15 15 Adrian Sutil Force India-Mercedes 22.773 (16) 47.179 (15) 19.705 (11) 1’29.657 2.413 0.126
16 17 Valtteri Bottas Williams-Renault 22.690 (15) 47.431 (16) 20.141 (17) 1’30.262 3.018 0.163
17 6 Sergio Perez McLaren-Mercedes 23.061 (20) 47.516 (18) 20.171 (18) 1’30.748 3.504 0.000
18 21 Giedo van der Garde Caterham-Renault 23.000 (19) 47.549 (19) 20.247 (20) 1’30.796 3.552 0.322
19 22 Jules Bianchi Marussia-Cosworth 23.108 (21) 47.485 (17) 20.364 (22) 1’30.957 3.713 0.104
20 20 Charles Pic Caterham-Renault 22.892 (18) 48.149 (21) 19.995 (16) 1’31.036 3.792 0.129
21 23 Max Chilton Marussia-Cosworth 22.852 (17) 48.029 (20) 20.308 (21) 1’31.189 3.945 0.022
22 5 Jenson Button McLaren-Mercedes 23.112 (22) 48.443 (22) 20.215 (19) 1’31.770 4.526 0.000

Complete practice times

Pos Driver Car FP1 FP2 Total laps
1 Nico Rosberg Mercedes 1’24.781 1’27.306 26
2 Lewis Hamilton Mercedes 1’25.230 1’28.147 22
3 Sebastian Vettel Red Bull-Renault 1’25.387 1’27.531 27
4 Jenson Button McLaren 1’25.391 1’31.770 31
5 Fernando Alonso Ferrari 1’25.593 1’28.928 23
6 Mark Webber Red Bull-Renault 1’25.797 1’27.592 35
7 Sergio Perez McLaren 1’25.946 1’30.748 23
8 Daniil Kvyat Toro Rosso-Ferrari 1’26.064 17
9 Heikki Kovalainen Lotus-Renault 1’26.133 1’28.129 44
10 Nico Hulkenberg Sauber-Ferrari 1’26.232 1’28.560 37
11 Felipe Massa Ferrari 1’26.248 1’28.540 24
12 Esteban Gutierrez Sauber-Ferrari 1’26.326 1’29.049 45
13 Romain Grosjean Lotus-Renault 1’26.570 1’28.891 40
14 Jean-Eric Vergne Toro Rosso-Ferrari 1’26.593 1’28.405 33
15 Adrian Sutil Force India-Mercedes 1’27.115 1’29.783 32
16 Valtteri Bottas Williams-Renault 1’27.269 1’30.425 38
17 Pastor Maldonado Williams-Renault 1’27.358 1’29.717 36
18 James Calado Force India-Mercedes 1’27.436 9
19 Giedo van der Garde Caterham-Renault 1’28.107 1’31.118 34
20 Charles Pic Caterham-Renault 1’28.199 1’31.165 32
21 Daniel Ricciardo Toro Rosso-Ferrari 1’28.739 15
22 Paul di Resta Force India-Mercedes 1’29.174 11
23 Jules Bianchi Marussia-Cosworth 1’30.004 1’31.061 42
24 Max Chilton Marussia-Cosworth 1’31.211 19
25 Rodolfo Gonzalez Marussia-Cosworth 1’32.646 19

Speed trap

# Driver Car Engine Max speed (kph) Gap
1 16 Pastor Maldonado Williams Renault 290
2 9 Nico Rosberg Mercedes Mercedes 282.3 7.7
3 14 Paul di Resta Force India Mercedes 278.4 11.6
4 7 Heikki Kovalainen Lotus Renault 277.1 12.9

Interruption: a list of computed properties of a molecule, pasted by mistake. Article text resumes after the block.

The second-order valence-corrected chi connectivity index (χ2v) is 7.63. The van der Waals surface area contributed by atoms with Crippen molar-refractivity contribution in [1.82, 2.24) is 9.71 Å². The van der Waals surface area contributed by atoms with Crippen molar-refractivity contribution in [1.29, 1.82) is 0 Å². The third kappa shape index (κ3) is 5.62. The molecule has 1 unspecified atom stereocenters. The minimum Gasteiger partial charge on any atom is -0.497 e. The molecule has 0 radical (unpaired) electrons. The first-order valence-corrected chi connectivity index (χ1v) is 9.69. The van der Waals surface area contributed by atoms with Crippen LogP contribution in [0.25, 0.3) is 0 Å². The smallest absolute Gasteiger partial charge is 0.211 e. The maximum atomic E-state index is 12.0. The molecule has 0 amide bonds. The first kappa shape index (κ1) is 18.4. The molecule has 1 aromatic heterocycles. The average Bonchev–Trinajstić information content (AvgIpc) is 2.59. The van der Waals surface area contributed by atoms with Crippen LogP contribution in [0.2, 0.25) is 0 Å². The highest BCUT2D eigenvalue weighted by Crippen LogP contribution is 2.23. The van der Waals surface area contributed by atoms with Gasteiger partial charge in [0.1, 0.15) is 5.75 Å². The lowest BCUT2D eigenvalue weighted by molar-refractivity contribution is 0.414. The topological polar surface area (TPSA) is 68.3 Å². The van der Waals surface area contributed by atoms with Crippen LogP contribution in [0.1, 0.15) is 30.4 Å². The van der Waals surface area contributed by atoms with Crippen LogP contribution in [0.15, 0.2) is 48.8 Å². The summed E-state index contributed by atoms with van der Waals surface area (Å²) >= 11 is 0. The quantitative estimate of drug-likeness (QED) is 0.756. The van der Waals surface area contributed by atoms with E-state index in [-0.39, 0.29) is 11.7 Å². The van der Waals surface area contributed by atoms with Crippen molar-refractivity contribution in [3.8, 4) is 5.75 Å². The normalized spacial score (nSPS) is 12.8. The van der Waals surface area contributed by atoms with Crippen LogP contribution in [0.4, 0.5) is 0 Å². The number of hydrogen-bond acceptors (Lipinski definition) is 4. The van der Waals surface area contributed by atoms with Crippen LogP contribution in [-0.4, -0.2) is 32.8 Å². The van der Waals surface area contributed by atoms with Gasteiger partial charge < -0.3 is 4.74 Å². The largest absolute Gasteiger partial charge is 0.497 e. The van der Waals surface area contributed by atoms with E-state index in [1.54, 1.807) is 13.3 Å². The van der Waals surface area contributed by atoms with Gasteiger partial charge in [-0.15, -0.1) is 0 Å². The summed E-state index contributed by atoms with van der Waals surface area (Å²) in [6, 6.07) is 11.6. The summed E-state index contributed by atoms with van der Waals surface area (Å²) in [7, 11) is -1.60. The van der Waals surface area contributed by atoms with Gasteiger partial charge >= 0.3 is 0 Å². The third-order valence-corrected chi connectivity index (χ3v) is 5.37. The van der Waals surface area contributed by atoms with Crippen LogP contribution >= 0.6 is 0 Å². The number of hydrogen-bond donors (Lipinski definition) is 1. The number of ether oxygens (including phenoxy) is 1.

5 2 Mark Webber Red Bull Renault 276.1 13.9
6 3 Fernando Alonso Ferrari Ferrari 274.8 15.2
7 11 Nico Hulkenberg Sauber Ferrari 274.5 15.5
8 8 Romain Grosjean Lotus Renault 274.1 15.9
9 10 Lewis Hamilton Mercedes Mercedes 272.2 17.8
10 15 Adrian Sutil Force India Mercedes 270.2 19.8
11 17 Valtteri Bottas Williams Renault 266.9 23.1
12 1 Sebastian Vettel Red Bull Renault 265.2 24.8
13 18 Jean-Eric Vergne Toro Rosso Ferrari 264.5 25.5
14 20 Charles Pic Caterham Renault 262.8 27.2
15 19 Daniel Ricciardo Toro Rosso Ferrari 259.6 30.4
16 21 Giedo van der Garde Caterham Renault 259.1 30.9
17 4 Felipe Massa Ferrari Ferrari 258.8 31.2
18 12 Esteban Gutierrez Sauber Ferrari 258.6 31.4
19 5 Jenson Button McLaren Mercedes 254.9 35.1
20 6 Sergio Perez McLaren Mercedes 253.1 36.9
21 23 Max Chilton Marussia Cosworth 251.5 38.5
22 22 Jules Bianchi Marussia Cosworth 248.6 41.4

2013 Brazilian Grand Prix

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15 comments on Rosberg encouraged despite inconclusive day

  1. Rosberg encouraged despite inconclusive day

    Lewis will eat him in qualifying

  2. xjr15jaaag (@xjr15jaaag) said on 22nd November 2013, 20:47

    Look at laps 5-7 for Vettel
    Astonishing consistensy, albeit over only 3 laps but still…

  3. AdrianMorse (@adrianmorse) said on 22nd November 2013, 21:32

    Hamilton was even more pessimistic in the comment on Autosport, saying there would be “no hope” if it stays wet. He has often looked much less comfortable in the wet than Rosberg, who was usually right on the pace, though curiously Hamilton finished all rain-affected qualifyings ahead of Rosberg.

    • Krichelle (@krichelle) said on 22nd November 2013, 22:21

      (@adrianmorse